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Appendix E:

Appearing in IEEE Computer 1972:




   Intel  has  introduced  an  integrated  CPU  complete with
a 4-bit parallel adder, sixteen 4-bit registers, an accumula-
tor  and  a  push-down  stack  on  one  chip.  It's  one of a
family  of  four  new  ICs  which  comprise  the  MCS-4 micro
computer  system--the  first  system  to  bring the power and
flexibility  of  a  dedicated general-purpose computer at low
cost in as few as two dual in-line packages.
    MSC-4   systems   provide  complete  computing  and  con-
trol  functions  for  test  systems,  data terminals, billing
machines,   measuring   systems,   numeric   control  systems
and process control systems.
    The  heart  of  any  MSC-4  system  is  a  Type 4004 CPU,
which includes  a  set  of  45  instructions.  Adding  one or
more   Type   4001   ROMs   for   program  storage  and  data
tables   gives  a  fully  functioning  micro-programmed  com-
puter.   Add   Type  4002  RAMs  for  read-write  memory  and
Type 4003 registers to expand the output ports.
   Using  no  circuitry  other  than  ICs from this family of
four,  a  system  with  4096  8-bit  bytes of ROM storage and
5120   bits   of  RAM  storage  can  be  created.  For  rapid
turn-around  or  only  a  few  systems,  Intel's erasable and
re-programmable   ROM,   Type   1701,   may   be  substituted
for the Type 4001 mask-programmed ROM.
    MCS-4   systems  interface  easily  with  switches,  key-
boards,  displays,  teletypewriters,  printers,  readers, A-D
converters   and  other  popular  peripherals.   For  further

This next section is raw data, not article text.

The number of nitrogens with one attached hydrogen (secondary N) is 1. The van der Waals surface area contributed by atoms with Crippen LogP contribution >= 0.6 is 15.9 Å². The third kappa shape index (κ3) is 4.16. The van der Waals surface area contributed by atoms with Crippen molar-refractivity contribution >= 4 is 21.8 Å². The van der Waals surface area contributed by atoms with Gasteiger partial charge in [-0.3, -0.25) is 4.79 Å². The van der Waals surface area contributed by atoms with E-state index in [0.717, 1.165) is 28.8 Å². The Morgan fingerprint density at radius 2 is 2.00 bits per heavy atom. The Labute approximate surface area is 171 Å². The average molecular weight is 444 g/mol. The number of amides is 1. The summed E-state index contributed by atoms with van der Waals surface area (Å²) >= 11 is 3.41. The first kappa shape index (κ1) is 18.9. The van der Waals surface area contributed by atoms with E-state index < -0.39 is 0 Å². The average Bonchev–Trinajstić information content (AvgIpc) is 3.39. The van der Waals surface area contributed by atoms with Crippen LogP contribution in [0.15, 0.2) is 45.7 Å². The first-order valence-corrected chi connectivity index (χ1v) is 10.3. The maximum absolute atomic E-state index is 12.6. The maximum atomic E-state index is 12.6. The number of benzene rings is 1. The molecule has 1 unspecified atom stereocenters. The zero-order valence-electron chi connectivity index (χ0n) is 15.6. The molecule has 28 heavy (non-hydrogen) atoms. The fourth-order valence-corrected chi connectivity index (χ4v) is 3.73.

information,  circle the reader service card 87 or call Intel
at (408) 246-7501.
              Circle 87 on Reader Service Card

There was also an ad for the 4004 in Electronic News, Nov. 1971.

Appearing in IEEE Computer 1975:

The age of the affordable computer.

   MITS  announces  the  dawning  of  the  Altair 8800
Computer.  A  lot  of  brain  power  at a price that's
bound  to  create  love  and  understanding.   To  say
nothing of excitement.
   The  Altair  8800  uses a parallel, 8-bit processor
(the  Intel  8080)  with  a 16-bit address.  It has 78
basic  machine  instructions  with  variances over 200
instructions.  It can directly address up to 65K bytes
of  memory  and  it  is fast.   Very fast.  The Altair
8800's basic instruction cycle time is 2 microseconds.
   Combine   this   speed  and  power  with   Altair's
flexibility (it can directly address 256 input and 256
output  devices)   and  you  have  a  computer  that's
competitive with most mini's on the market today.
    The  basic  Altair  8800  Computer   includes  the
CPU,  front  panel  control board,  front panel lights
and  switches,  power  supply  (enough  to  power  any
additional  cards),  and  expander  board  (with  room
for  3 extra cards)  all enclosed in a handsome,  alum-
inum  case.  Up  to  16  cards can be added inside the
main case.
   Options  now  available  include  4K  dynamic  mem-
ory  cards,  1K  static  memory  cards,  parallel  I/O
cards,  three serial I/O cards  (TTL,  R232,  and TTY),
octal  to  binary  computer  terminal,   32  character
alpha-numeric   display   terminal,   ASCII  keyboard,
audio  tape  interface,  4 channel storage scope  (for
testing), and expander cards.
   Options  under  development  include  a floppy disc
system,  CRT  terminal,  line printer,  floating point
processor,   vectored  interrupt   (8  levels),   PROM
programmer,   direct   memory  access  controller  and
much more.
Altair 8800 Computer: $439.00* kit
                      $621.00* assembled

  prices and specifications subject to change without notice

For more information or our free Altair Systems
Catalogue phone or write: MITS, 6328 Linn N.E.,
Albuquerque, N.M. 87108, 505/265-7553.

 *In quantities of 1 (one). Substantial OEM discounts available.
[Picture of computer, with switches and lights]
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